Tunak Tunak Tun

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"Tunak Tunak Tun"
Song by Daler Mehndi
from the album Tunak Tunak Tun
Released1998
GenreBhangra, Indi-pop
LabelMagnasound
Songwriter(s)Daler Mehndi
Music video
"Tunak Tunak Tun" on YouTube
Multiple images of Daler Mehndi performing the distinctive dance move.

"Tunak Tunak Tun" (Punjabi: ਤੁਣਕ ਤੁਣਕ ਤੁਣ) or simply "Tunak", is a Bhangra/Indi-pop song by Indian Punjabi artist Daler Mehndi, released in 1998. The music video was the first made in India using greenscreen technology.[1]

The song and video was a success in India, cementing Mehndi's status as India's biggest popstar at the time.[2] It later became an international success,[2] especially after it became an internet meme in the 2000s.[3][4]

Background[edit]

The "Tunak Tunak Tun" lyrics is a reference to the sounds made by a tumbi (also called a tumba), a traditional musical instrument from the Punjab region of the northern Indian subcontinent.[5]

At the time, critics complained that Mehndi's music was only popular due to his videos that featured beautiful women dancing.[1][non-primary source needed] Mehndi's response was to create a video that featured only himself. The music video was the first made in India using greenscreen technology,[1] which allowed the singer to superimpose his image over various computer-generated backgrounds such as desert and mountain landscapes and St. Basil's Cathedral.

The music video was produced on a then unprecedented budget of 25 million[6] ($610,000),[7] equivalent to ₹80 million ($1.23 million) adjusted for inflation.

Music video[edit]

The music video follows a simple plot about four men, all played by Mehndi, who all represent the four classical elements and dress in lavish Indian clothing; the earth Mehndi wears pink/maroon, the fire Mehndi wears orange, the wind Mehndi wears brown, and the water Mehndi wears green. The men start off as comets made of water, dirt, air, and fire and transform into clothed human men and each of the men takes turns singing, dancing, and pointing at each other like they are discussing something. The men are later revealed to have been planning to fuse with one another and become one man, and they do so by first reverting into their comet state and then merge to form Daler Mehndi who is predominantly wearing yellow and green. The video ends at this point.

As of October 2018, the music video has received over 100 million views on the Sony Music India channel at YouTube.[8]

Reception[edit]

The song and the music video received a negative review from Rashtriya Sahara magazine in 1998.[9] Despite this, the song became a commercial success in 1998, becoming the biggest Indi-pop hit at the time.[2]

International popular culture[edit]

By 1999, the song found an international cult following, particularly among South Asian diaspora in countries such as the United Kingdom and United States, as well as in Far-Eastern markets such as Japan.[2]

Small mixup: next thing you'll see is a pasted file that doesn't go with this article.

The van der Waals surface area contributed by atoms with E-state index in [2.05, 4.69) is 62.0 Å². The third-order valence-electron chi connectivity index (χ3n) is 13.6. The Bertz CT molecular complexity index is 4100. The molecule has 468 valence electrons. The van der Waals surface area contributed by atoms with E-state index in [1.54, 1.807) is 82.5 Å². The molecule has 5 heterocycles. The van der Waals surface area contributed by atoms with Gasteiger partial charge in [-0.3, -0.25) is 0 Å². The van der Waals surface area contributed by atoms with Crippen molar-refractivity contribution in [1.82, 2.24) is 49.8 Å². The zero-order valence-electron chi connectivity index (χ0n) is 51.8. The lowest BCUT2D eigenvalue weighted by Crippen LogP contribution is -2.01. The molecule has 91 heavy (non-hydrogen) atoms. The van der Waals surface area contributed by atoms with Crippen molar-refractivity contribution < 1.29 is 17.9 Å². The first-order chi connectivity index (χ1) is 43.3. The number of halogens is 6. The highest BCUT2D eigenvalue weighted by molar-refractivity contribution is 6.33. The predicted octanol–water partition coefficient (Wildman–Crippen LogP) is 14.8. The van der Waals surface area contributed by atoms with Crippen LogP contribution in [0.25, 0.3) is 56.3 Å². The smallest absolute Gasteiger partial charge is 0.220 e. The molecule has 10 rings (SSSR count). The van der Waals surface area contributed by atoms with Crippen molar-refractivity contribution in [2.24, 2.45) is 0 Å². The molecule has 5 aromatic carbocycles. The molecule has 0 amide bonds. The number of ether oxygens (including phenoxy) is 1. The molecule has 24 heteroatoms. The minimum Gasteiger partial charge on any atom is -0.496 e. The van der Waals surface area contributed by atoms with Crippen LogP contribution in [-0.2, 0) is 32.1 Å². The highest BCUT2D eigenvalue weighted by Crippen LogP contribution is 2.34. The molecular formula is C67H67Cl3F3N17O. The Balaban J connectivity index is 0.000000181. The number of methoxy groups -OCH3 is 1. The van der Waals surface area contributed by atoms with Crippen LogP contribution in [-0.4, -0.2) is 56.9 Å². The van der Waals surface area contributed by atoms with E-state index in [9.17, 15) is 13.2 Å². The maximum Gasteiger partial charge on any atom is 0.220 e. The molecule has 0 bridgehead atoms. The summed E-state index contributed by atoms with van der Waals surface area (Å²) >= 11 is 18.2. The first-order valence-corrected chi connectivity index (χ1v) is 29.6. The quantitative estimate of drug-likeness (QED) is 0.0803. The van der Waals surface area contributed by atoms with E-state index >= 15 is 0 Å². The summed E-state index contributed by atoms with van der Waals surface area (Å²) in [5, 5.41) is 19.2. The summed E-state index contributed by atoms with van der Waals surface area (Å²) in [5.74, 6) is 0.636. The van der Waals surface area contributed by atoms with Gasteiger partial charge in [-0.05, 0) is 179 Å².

In the 2000s, "Tunak Tunak Tun" found greater international popularity on the internet as a viral video. In response, the video game company Blizzard Entertainment incorporated the "Tunak Tunak Tun" dance as a character animation in their multiplayer role-playing game World of Warcraft in 2008.[10] This dance is also included as an easter egg in the video game Medal of Honor: Allied Assault Spearhead.[11]

Chart performance[edit]

Chart (2016) Peak
position
Belgium (Ultratop 50 Flanders)[12] 28

References[edit]

  1. ^ a b c "Tunak Tunak Tun". dalermehndi.com. Archived from the original on 2011-08-14. Retrieved 2011-04-22.
  2. ^ a b c d "Bhangra Beat Transforms Indipop Scene". Billboard. Nielsen Business Media. 111 (39): 101. 25 September 1999.
  3. ^ Rizwan, Sahil (December 5, 2016). "How Daler Mehndi's "Tunak Tunak Tun" Became A Global Viral Phenomenon". Buzzfeed. Retrieved 26 July 2017.
  4. ^ AnjaliGera, Roy (2016). Bhangra Moves: From Ludhiana to London and Beyond. New York: Routledge. p. 91. Retrieved 26 July 2017.
  5. ^ "Coffee Run!!! ft. Daler Mehndi! (4 minutes)". YouTube. deadmau5. 14 March 2014. Retrieved 5 December 2018.
  6. ^ "Better luck next time: Daler Mehndi". Rashtriya Sahara. Sahara India Mass Communication. 6 (7–12): 147. 1998. With sum of Rs 2.5 Crores Daler was supposed to make Music Video.
  7. ^ "Official exchange rate (LCU per US$, period average)". World Bank. 1997. Retrieved December 5, 2018.
  8. ^ Daler Mehndi - Tunak Tunak Tun Video on YouTube
  9. ^ "Better luck next time: Daler Mehndi". Rashtriya Sahara. Sahara India Mass Communication. 6 (7–12): 147. 1998.
  10. ^ "Daler Mehndi Tunaks his way into World of Warcraft". asiancorrespondent.com/. 18 March 2008. Retrieved 22 July 2014.
  11. ^ "Medal Of Honor: Allied Assault: Spearhead Easter Egg - Make the Player Models Dance".
  12. ^ "Ultratop.be - Daler Mehndi - Tunak Tunak Tun". Ultratop. Retrieved 2016-07-03.